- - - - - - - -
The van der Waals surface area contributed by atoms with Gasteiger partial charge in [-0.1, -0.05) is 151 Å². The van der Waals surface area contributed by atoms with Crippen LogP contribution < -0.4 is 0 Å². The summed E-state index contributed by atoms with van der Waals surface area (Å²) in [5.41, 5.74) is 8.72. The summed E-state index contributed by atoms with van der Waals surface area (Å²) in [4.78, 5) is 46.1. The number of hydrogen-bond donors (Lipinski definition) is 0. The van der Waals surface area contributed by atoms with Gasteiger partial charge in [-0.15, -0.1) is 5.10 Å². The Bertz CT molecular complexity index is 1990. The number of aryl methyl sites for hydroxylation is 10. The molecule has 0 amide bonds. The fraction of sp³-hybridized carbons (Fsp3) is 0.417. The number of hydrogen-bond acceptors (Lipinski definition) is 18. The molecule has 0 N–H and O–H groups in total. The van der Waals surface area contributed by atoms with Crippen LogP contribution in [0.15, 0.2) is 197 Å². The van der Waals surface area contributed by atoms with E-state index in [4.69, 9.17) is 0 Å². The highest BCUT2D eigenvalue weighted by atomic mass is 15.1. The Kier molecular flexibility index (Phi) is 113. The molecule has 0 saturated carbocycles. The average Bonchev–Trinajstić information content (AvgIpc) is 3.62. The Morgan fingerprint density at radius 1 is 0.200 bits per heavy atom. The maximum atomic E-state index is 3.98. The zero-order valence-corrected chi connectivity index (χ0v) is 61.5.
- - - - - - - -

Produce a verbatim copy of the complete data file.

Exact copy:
The van der Waals surface area contributed by atoms with Gasteiger partial charge in [-0.1, -0.05) is 151 Å². The van der Waals surface area contributed by atoms with Crippen LogP contribution < -0.4 is 0 Å². The summed E-state index contributed by atoms with van der Waals surface area (Å²) in [5.41, 5.74) is 8.72. The summed E-state index contributed by atoms with van der Waals surface area (Å²) in [4.78, 5) is 46.1. The number of hydrogen-bond donors (Lipinski definition) is 0. The van der Waals surface area contributed by atoms with Gasteiger partial charge in [-0.15, -0.1) is 5.10 Å². The Bertz CT molecular complexity index is 1990. The number of aryl methyl sites for hydroxylation is 10. The molecule has 0 amide bonds. The fraction of sp³-hybridized carbons (Fsp3) is 0.417. The number of hydrogen-bond acceptors (Lipinski definition) is 18. The molecule has 0 N–H and O–H groups in total. The van der Waals surface area contributed by atoms with Crippen LogP contribution in [0.15, 0.2) is 197 Å². The van der Waals surface area contributed by atoms with E-state index in [4.69, 9.17) is 0 Å². The highest BCUT2D eigenvalue weighted by atomic mass is 15.1. The Kier molecular flexibility index (Phi) is 113. The molecule has 0 saturated carbocycles. The average Bonchev–Trinajstić information content (AvgIpc) is 3.62. The Morgan fingerprint density at radius 1 is 0.200 bits per heavy atom. The maximum atomic E-state index is 3.98. The zero-order valence-corrected chi connectivity index (χ0v) is 61.5.